Chard and shard are easily confused words.
The spell-check application of most word processing software programs would not catch a slip-up of these two words. Spell-check is looking for words that aren’t in its dictionary, and words that resemble words in its dictionary, but are possibly spelled wrong. Spell-check isn’t perfect. It doesn’t know and can’t guess what word you wanted, or what word you meant, it can only judge the words on the page. If you used words that are all spelled correctly, it gives you a pass anyway.
Autocorrect suggests words that start with the same letters. It’s suggesting what word you may want to save time, but quite often, its suggestions are pretty off base. They don’t help you out, but they do make you laugh.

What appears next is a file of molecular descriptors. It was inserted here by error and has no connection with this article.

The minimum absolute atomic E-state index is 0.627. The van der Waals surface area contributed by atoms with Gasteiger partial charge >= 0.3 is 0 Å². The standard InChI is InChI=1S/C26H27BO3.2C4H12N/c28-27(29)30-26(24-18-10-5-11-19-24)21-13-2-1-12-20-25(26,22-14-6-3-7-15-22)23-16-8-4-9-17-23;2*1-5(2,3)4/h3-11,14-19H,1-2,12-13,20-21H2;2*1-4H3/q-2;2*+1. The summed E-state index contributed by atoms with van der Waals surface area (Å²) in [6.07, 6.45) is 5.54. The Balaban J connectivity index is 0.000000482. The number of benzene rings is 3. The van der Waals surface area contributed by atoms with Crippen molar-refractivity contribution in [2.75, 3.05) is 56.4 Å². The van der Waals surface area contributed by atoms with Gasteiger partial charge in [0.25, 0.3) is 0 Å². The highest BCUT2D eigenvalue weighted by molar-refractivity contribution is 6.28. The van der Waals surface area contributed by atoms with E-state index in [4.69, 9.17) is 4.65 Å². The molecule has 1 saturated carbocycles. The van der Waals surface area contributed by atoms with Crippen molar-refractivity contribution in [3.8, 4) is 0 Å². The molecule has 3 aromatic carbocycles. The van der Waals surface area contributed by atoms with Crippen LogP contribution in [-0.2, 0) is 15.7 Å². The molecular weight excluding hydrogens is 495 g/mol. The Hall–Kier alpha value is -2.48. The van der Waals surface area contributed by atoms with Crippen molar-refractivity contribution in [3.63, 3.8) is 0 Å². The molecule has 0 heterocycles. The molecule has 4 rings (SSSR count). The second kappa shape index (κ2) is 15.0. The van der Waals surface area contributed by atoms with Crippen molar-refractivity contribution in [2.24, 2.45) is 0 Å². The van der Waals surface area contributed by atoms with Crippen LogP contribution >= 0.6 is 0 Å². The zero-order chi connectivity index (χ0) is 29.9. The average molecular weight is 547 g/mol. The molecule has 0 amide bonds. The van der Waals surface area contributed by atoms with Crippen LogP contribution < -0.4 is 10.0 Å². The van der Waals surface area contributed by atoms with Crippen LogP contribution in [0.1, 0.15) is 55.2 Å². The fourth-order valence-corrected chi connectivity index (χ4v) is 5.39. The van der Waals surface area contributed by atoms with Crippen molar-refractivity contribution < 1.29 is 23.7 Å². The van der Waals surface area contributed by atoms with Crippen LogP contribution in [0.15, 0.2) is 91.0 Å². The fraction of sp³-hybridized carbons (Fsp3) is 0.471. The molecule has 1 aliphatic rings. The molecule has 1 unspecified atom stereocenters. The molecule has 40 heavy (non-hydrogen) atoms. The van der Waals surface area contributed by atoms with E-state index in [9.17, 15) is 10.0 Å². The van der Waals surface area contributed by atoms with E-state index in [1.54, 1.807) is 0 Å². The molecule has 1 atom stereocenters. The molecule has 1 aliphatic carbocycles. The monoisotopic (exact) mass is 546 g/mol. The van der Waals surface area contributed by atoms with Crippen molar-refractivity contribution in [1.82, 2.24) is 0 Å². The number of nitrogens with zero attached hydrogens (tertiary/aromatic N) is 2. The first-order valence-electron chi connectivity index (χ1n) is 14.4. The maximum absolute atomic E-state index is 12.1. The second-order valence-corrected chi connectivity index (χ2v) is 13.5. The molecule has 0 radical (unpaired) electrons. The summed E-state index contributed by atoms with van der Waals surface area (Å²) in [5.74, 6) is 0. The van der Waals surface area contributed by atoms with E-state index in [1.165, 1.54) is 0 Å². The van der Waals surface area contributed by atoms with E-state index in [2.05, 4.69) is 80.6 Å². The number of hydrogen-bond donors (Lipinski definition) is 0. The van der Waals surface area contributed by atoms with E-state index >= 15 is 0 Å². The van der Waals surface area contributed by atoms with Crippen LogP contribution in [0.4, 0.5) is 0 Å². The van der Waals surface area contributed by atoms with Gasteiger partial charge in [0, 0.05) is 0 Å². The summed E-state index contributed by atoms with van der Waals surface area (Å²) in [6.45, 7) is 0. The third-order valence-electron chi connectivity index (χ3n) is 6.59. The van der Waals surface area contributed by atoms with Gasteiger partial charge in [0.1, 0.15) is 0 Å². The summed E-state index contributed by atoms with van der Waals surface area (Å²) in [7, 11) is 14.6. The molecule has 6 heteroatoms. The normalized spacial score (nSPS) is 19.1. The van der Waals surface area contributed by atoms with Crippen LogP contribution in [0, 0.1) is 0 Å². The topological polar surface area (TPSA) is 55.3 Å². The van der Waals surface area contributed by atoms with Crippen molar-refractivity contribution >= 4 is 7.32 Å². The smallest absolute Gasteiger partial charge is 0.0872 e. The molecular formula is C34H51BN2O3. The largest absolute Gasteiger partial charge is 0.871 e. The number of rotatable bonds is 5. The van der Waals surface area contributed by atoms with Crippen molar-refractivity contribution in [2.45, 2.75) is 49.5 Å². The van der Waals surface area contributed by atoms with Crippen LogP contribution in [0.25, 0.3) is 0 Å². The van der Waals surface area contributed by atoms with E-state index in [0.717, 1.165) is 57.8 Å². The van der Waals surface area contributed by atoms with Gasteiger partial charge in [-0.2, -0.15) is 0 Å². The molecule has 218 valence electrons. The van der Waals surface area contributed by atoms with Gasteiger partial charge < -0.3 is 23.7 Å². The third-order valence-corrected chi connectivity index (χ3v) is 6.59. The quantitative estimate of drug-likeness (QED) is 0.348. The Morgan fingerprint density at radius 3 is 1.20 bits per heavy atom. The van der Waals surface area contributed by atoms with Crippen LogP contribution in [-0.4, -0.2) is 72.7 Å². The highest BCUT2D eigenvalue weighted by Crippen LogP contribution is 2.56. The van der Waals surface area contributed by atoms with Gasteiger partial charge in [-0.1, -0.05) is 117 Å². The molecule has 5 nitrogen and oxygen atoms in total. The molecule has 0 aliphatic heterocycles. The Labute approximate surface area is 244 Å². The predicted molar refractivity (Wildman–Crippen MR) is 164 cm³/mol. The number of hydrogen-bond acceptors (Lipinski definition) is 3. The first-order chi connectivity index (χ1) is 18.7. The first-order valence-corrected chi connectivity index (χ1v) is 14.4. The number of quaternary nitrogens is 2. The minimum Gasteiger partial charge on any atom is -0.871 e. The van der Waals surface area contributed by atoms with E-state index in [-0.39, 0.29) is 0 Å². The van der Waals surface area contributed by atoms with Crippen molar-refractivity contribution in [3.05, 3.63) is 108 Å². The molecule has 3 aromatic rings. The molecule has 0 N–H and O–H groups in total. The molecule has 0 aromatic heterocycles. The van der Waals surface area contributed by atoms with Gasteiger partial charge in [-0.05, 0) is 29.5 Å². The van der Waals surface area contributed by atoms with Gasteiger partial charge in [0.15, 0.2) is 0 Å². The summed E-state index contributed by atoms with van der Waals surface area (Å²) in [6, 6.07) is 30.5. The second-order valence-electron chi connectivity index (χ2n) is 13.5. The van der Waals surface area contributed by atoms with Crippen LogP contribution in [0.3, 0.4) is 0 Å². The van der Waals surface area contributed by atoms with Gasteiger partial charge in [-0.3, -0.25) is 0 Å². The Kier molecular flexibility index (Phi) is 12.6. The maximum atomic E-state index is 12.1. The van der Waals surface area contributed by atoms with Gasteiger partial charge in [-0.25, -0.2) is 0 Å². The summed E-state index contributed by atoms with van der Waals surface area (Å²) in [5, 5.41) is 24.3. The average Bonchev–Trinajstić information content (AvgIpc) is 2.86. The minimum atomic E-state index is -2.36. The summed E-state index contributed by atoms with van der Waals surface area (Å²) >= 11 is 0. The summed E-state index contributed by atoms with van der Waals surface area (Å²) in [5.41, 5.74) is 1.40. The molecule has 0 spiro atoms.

Chard (pronounced “shard”) is a noun. It means a plant in the beet family whose green leafy stalks are eaten as a vegetable.
Shard (pronounced “shard”) is a noun. It means a piece of glass or other broken material with sharp, potentially lacerating, edges.
Less common meanings include snail shells, eggs’ shells, scales (like snakes or fish), or the brittle wings covering a beetle’s flight wings.
The following story uses both words correctly:
Sherrilyn was about to buy some swiss chard at the market, when she noticed it was covered in shards of broken glass. A bulb had burst overhead, and a store clerk had yet to clean it up and throw out the affected produce. That was the day she decided she would never shop the bargain market again.